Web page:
“Believe me, there was no collusion!”
We have to feel sorry for Donald Trump because he has been treated so unfairly by the media, the press, Democrats, zoning boards, Congress, the legal system, interest groups, lobbyists, women, Billy Bush, the intelligence community, the Justice Department and now the Special Counsel. The whole world is against him.
When Richard Nixon uttered the words, “I am not a crook” most of America knew that this was one of the great examples of what I have always called the “implication of the opposite.” When people use defensive terminologies and then repeat them too often, the listener slowly flips the meaning. The more Nixon said that he was not a crook, the more we believed he was. Nixon also called Watergate a “witch hunt,” and when he obstructed justice he was forced out of the office by Congress.
When Trump says the appointment of Special Counsel is “respectable” but in the same sentence calls the whole investigation a “witch hunt” he combines opposite propositions.
Trump uses words “believe me” a lot when he speaks. Some would say that is the mark of a very insecure speaker, but it just might be a tell. The tell being, I am lying so I have to ask for belief before my words are spoken, like a hypnotic suggestion.
Another behavior occurred after one of his unbelievable tweets. We heard Trump and his surrogates say, “the tweet speaks for itself” which is almost like blaming the tweet for what was said. The next level was the question from Fox News’ Jeanine Pirro about whether conversations are being recorded in the White House. Trump answered, “That I can’t talk about. I won’t talk about that.” Why not explain yourself and the tweet?
This is what Trump does when he cannot back up his opinions with facts or truth. It is quite clear that our president is not a student of history. If he would have studied what happened to Richard Nixon, he would have known what not to do. But he is more interested in being known for someone who did it his way. Where is Frank Sinatra when we need him?
I would like to remind all those evangelical power brokers about the ninth of the Ten Commandments, bearing false witness against thy neighbor. Scholars make a distinction between lying in general and bearing false witness (perjury). Funny how there wasn’t a specific commandment regarding every day lying. I guess if Trump perjures himself in future cases, the Bible crowd will have to leave him.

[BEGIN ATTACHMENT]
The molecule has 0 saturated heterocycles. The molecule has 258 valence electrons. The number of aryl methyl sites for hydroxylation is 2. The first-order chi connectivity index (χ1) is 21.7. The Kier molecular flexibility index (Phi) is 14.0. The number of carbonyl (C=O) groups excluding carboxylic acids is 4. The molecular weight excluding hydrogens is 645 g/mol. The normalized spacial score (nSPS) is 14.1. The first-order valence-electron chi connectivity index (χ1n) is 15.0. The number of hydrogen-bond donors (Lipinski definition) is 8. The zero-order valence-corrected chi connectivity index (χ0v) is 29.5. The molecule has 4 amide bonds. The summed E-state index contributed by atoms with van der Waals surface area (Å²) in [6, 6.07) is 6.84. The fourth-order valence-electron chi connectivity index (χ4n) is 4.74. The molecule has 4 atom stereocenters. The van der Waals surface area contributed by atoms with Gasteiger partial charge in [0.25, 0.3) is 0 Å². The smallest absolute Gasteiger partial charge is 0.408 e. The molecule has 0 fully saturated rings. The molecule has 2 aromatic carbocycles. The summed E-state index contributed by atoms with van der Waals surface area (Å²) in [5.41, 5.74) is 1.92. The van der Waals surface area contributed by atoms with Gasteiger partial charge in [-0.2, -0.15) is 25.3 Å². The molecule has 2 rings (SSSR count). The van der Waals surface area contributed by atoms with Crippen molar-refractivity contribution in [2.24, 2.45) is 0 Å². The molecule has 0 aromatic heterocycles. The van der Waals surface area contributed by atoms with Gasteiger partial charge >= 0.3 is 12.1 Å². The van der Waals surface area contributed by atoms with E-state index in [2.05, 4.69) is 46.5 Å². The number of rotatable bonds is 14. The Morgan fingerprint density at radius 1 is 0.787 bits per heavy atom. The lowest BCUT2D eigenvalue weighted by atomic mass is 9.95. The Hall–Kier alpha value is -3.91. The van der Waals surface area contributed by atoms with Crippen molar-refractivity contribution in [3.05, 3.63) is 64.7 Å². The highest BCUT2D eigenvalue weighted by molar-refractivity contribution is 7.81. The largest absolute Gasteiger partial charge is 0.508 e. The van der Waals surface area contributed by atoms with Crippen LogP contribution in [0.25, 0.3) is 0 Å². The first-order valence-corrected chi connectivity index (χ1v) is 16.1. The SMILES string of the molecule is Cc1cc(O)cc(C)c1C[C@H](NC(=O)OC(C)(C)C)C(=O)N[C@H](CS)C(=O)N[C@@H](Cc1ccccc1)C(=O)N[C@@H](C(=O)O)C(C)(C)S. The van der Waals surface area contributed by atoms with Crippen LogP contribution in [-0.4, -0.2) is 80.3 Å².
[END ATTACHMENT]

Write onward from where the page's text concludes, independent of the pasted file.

This pattern of lying is disturbing. The quick darting from one story to the next hurts America. The stock market, allies and the citizens need to have a consistent and well- thought-out plan. We are not getting that from this administration.
Trump will learn that having only 39% of the public behind him and constantly playing to his base will earn no value abroad. They don’t care how popular you think you are.
But what we should really be concerned about is a sign that our President is losing his grasp of putting words together in a meaningful way. When asked about the investigation, he actually said these words:
“…there certainly is no collusion between myself and my campaign, but I can always speak for myself and the Russians, zero.”
You can brush off this as more hamburger helper or you can take this sentence for the way it was constructed. Is this a soundbite for a courtroom drama? The man said there was no collusion between him and his campaign. Was that a way to plant the seed that he didn’t control what his campaign and transition team did? Is he that smart?
And you could also say, perhaps a little Freudian slip there, that he was confessing that he can speak for the Russians. Really? Who made him the Russian ambassador?
Adding the word “zero” at the end doesn’t change the meaning of the sentence. When the leader of the free word has a major problem with syntax, this is a real problem. When people translate these words into other languages, he might be very surprised how misunderstood he is.
When Trump peppers his speech with “everybody thinks so,” or bragging about the “fantastic job” he is doing, he doesn’t cloud the negative moments that can appear in the same paragraph, even in the same sentence. He’s elevated George W. Bush to valedictorian status.
The pressure is getting to poor Donald. Everybody is treating him so unfairly. Why? He should be analyzing why so many people are against him.